Giardiasis may be a disease of the ecology of the GI tract
Colonization by the human and animal parasite, Giardia, changed the species composition of the mouse microbiome in a way that might be harmful. The research is published in Infection and Immunity, a journal of the American Society for Microbiology.
"This shift is generally characterized by more aerobic bacteria and less diversity of anaerobic species in the gastrointestinal tract," said coauthor Scott C. Dawson, Associate Professor of Microbiology and Molecular Genetics, the University of California, Davis. "This suggests that Giardia infection could–at least in part–be an ecological disease, with parasite colonization disrupting the previously stable ecology of the gut."
Indeed, "We found changes in the host microbial community throughout the entire gastrointestinal tract," said Dawson. These findings challenge the conventional wisdom that Giardia is a disease of the small intestine.
"We infected mice with Giardia, sacrificed them at different times post-infection, and sequenced specific regions throughout the entire gastrointestinal tract using high-throughput 16S ribosomal RNA sequencing," said Dawson. This enabled the investigators to quantify the shifts in microbial diversity in each part of the GI tract, following infection. They also pre-treated one cohort of mice with antibiotics, to determine if that pretreatment resulted in different shifts in the microbiome as compared to those in mice not receiving antibiotics (it did so).
The various investigators had different motives for their interest in conducting this research, said Dawson. Steven M. Singer, of Georgetown University, Washington, DC, had previously noted that when mice were infected with a human Giardia, they had to be pre-treated with antibiotics in order for a robust infection to develop. "That suggested that the gut microbiome had a protective effect in limiting giardiasis," said Dawson.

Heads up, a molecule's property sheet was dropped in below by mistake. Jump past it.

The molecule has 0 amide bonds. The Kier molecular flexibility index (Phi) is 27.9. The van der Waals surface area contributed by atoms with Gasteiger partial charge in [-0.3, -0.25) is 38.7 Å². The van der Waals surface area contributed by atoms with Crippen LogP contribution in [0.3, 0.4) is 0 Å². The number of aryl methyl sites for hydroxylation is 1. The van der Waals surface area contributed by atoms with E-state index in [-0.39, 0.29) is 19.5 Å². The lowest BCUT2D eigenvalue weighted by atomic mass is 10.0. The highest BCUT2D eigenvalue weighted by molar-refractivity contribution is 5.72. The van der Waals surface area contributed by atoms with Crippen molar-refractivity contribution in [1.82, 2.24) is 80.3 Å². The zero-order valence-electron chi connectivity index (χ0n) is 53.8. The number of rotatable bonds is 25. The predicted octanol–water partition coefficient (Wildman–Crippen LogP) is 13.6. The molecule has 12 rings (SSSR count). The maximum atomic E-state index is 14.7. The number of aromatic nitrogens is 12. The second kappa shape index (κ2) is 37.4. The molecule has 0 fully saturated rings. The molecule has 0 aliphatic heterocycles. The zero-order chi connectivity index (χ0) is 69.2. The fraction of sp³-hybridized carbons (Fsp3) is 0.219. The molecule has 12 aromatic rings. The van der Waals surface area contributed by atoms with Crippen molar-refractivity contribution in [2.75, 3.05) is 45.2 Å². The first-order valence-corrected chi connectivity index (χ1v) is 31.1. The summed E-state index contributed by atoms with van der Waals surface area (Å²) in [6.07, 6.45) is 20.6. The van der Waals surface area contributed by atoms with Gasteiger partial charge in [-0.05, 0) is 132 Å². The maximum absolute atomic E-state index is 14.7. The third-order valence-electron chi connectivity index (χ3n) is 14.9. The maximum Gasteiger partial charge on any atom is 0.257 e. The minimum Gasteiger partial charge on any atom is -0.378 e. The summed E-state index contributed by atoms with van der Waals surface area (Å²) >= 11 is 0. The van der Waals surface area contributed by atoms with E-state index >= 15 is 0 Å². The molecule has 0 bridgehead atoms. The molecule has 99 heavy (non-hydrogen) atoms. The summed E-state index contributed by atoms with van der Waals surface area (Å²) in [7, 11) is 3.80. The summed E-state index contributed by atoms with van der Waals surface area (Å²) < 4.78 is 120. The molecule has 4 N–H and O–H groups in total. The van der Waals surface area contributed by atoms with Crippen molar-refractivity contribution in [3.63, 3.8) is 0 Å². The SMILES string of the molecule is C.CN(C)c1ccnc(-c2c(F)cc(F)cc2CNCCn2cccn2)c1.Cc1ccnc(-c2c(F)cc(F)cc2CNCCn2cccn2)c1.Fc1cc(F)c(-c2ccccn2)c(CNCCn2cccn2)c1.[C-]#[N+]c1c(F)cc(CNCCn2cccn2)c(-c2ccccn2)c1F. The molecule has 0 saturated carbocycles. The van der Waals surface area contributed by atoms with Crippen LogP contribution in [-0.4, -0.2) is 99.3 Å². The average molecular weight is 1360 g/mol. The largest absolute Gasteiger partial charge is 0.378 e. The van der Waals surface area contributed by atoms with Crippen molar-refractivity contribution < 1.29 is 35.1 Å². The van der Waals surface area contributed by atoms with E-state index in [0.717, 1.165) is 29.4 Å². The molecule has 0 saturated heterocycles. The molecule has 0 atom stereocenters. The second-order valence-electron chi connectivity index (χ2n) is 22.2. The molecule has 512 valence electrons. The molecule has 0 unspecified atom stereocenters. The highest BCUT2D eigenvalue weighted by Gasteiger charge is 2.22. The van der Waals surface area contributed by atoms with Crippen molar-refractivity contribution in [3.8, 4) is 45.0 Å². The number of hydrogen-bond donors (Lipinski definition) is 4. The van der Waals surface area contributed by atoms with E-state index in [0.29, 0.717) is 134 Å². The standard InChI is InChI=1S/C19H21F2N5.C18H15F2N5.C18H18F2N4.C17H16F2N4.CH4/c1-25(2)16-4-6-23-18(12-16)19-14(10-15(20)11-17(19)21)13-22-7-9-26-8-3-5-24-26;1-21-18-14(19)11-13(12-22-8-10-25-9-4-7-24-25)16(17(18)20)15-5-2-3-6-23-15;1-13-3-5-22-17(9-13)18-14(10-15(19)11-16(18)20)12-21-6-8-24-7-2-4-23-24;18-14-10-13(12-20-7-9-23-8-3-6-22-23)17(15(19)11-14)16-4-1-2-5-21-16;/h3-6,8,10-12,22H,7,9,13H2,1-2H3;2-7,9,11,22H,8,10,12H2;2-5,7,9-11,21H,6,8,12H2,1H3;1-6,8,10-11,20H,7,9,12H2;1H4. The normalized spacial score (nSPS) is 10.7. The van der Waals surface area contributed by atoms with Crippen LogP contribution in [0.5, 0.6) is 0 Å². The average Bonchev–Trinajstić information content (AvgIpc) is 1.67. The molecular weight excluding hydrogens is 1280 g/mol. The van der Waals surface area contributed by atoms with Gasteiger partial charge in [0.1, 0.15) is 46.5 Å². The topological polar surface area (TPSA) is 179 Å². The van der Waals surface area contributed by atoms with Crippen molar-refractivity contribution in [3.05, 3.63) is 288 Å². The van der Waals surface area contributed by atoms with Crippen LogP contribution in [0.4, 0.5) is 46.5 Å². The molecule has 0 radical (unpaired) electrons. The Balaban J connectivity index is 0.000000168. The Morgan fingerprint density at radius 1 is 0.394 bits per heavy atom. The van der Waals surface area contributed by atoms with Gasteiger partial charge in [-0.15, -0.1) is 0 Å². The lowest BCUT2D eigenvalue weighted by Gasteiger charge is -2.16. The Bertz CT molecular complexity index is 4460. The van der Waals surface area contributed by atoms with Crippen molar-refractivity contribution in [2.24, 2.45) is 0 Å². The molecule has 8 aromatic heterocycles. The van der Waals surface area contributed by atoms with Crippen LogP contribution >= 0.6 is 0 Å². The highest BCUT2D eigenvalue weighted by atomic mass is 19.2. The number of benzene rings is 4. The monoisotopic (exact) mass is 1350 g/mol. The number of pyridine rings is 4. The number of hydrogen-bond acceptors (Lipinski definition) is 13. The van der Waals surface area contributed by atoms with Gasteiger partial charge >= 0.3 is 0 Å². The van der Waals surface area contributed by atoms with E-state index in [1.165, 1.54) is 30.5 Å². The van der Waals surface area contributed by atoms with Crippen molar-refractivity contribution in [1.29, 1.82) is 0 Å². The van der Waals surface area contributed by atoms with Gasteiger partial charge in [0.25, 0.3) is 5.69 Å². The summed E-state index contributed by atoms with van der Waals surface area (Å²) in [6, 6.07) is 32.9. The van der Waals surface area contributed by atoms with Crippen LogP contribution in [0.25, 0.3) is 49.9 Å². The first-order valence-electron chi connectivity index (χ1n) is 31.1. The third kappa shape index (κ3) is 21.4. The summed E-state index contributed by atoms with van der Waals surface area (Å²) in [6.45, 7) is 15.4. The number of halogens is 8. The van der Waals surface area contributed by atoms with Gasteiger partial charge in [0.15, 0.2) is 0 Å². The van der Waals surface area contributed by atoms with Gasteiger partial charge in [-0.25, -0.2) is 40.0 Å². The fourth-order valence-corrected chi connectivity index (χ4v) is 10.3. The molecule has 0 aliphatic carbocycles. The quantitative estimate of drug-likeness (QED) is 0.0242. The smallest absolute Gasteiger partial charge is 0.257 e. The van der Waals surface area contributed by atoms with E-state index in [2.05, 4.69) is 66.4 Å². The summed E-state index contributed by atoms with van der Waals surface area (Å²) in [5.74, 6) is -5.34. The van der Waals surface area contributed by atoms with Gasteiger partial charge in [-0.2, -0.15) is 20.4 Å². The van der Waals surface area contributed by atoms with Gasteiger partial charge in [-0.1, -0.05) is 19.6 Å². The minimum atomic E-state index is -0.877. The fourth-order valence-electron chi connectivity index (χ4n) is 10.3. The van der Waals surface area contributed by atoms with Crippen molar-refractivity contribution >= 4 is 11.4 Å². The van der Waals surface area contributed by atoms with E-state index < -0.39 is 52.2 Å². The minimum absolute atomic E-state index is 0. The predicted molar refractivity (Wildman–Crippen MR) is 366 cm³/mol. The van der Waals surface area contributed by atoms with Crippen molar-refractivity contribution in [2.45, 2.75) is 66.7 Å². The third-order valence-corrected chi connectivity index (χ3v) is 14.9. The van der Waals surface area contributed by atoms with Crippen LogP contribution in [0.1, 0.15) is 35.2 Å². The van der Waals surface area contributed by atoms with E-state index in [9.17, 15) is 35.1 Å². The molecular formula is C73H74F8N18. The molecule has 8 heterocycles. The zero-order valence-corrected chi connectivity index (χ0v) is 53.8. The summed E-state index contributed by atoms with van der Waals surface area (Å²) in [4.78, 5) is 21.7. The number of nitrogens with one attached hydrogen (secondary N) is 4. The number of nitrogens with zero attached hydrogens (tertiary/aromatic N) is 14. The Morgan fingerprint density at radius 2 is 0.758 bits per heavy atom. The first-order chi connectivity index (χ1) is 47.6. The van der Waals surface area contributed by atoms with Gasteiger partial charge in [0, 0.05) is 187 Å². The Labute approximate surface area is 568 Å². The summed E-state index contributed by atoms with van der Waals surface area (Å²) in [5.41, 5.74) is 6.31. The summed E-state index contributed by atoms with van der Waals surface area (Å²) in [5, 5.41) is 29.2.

Furthermore, giardiasis is a major cause of sickness and malnutrition in developing nations, said Dawson, infecting an estimated 200 million in Africa, Asia, and Latin America, "often infecting children in communities without access to clean water. In the US, more than 15,000 cases were reported in 2012.
"While symptoms can be severe or even debilitating, the mechanism by which Giardia infection causes the disease symptoms remains unclear," said Dawson. "As an anaerobic, fermenting, eukaryotic parasite, we reasoned that Giardia's unique anaerobic metabolism may disturb host gut ecology." (Eukaryotes are all organisms with cells that contain a nucleus, from microbes to plants to vertebrates. Prokaryotes, mostly bacteria, have much simpler cells, which lack a nucleus.)
Partly as a result of the unknown mechanism, there are few novel therapeutics, said Dawson. Moreover, even when treatment eradicates the parasite, GI symptoms may persist.
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